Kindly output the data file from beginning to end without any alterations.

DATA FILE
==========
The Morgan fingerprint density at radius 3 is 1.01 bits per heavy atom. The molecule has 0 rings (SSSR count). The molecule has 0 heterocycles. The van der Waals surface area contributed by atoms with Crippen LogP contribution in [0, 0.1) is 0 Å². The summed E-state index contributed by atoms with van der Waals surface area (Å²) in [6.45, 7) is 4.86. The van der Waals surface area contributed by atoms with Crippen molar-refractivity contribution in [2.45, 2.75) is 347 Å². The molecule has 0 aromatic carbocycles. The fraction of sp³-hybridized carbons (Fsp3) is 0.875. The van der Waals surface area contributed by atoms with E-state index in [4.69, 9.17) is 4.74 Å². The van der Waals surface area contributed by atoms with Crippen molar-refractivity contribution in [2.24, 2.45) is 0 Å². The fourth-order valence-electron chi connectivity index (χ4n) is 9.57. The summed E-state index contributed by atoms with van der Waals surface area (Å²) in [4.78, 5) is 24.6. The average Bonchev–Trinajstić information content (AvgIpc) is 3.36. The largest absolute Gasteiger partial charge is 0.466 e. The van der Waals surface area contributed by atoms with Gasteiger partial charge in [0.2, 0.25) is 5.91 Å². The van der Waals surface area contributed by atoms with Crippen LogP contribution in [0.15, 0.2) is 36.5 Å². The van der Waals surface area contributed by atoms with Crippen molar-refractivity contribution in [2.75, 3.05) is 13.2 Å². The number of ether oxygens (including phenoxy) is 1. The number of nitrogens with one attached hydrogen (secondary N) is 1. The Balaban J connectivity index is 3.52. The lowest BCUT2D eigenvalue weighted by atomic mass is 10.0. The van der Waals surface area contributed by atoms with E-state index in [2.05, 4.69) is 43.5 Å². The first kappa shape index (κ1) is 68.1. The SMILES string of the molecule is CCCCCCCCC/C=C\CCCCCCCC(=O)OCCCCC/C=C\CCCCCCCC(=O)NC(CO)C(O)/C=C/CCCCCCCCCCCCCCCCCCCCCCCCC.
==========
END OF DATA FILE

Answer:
The Morgan fingerprint density at radius 3 is 1.01 bits per heavy atom. The molecule has 0 rings (SSSR count). The molecule has 0 heterocycles. The van der Waals surface area contributed by atoms with Crippen LogP contribution in [0, 0.1) is 0 Å². The summed E-state index contributed by atoms with van der Waals surface area (Å²) in [6.45, 7) is 4.86. The van der Waals surface area contributed by atoms with Crippen molar-refractivity contribution in [2.45, 2.75) is 347 Å². The molecule has 0 aromatic carbocycles. The fraction of sp³-hybridized carbons (Fsp3) is 0.875. The van der Waals surface area contributed by atoms with E-state index in [4.69, 9.17) is 4.74 Å². The van der Waals surface area contributed by atoms with Crippen molar-refractivity contribution in [2.24, 2.45) is 0 Å². The fourth-order valence-electron chi connectivity index (χ4n) is 9.57. The summed E-state index contributed by atoms with van der Waals surface area (Å²) in [4.78, 5) is 24.6. The average Bonchev–Trinajstić information content (AvgIpc) is 3.36. The largest absolute Gasteiger partial charge is 0.466 e. The van der Waals surface area contributed by atoms with Gasteiger partial charge in [0.2, 0.25) is 5.91 Å². The van der Waals surface area contributed by atoms with Crippen LogP contribution in [0.15, 0.2) is 36.5 Å². The van der Waals surface area contributed by atoms with Crippen molar-refractivity contribution in [2.75, 3.05) is 13.2 Å². The number of ether oxygens (including phenoxy) is 1. The number of nitrogens with one attached hydrogen (secondary N) is 1. The Balaban J connectivity index is 3.52. The lowest BCUT2D eigenvalue weighted by atomic mass is 10.0. The van der Waals surface area contributed by atoms with E-state index in [2.05, 4.69) is 43.5 Å². The first kappa shape index (κ1) is 68.1. The SMILES string of the molecule is CCCCCCCCC/C=C\CCCCCCCC(=O)OCCCCC/C=C\CCCCCCCC(=O)NC(CO)C(O)/C=C/CCCCCCCCCCCCCCCCCCCCCCCCC.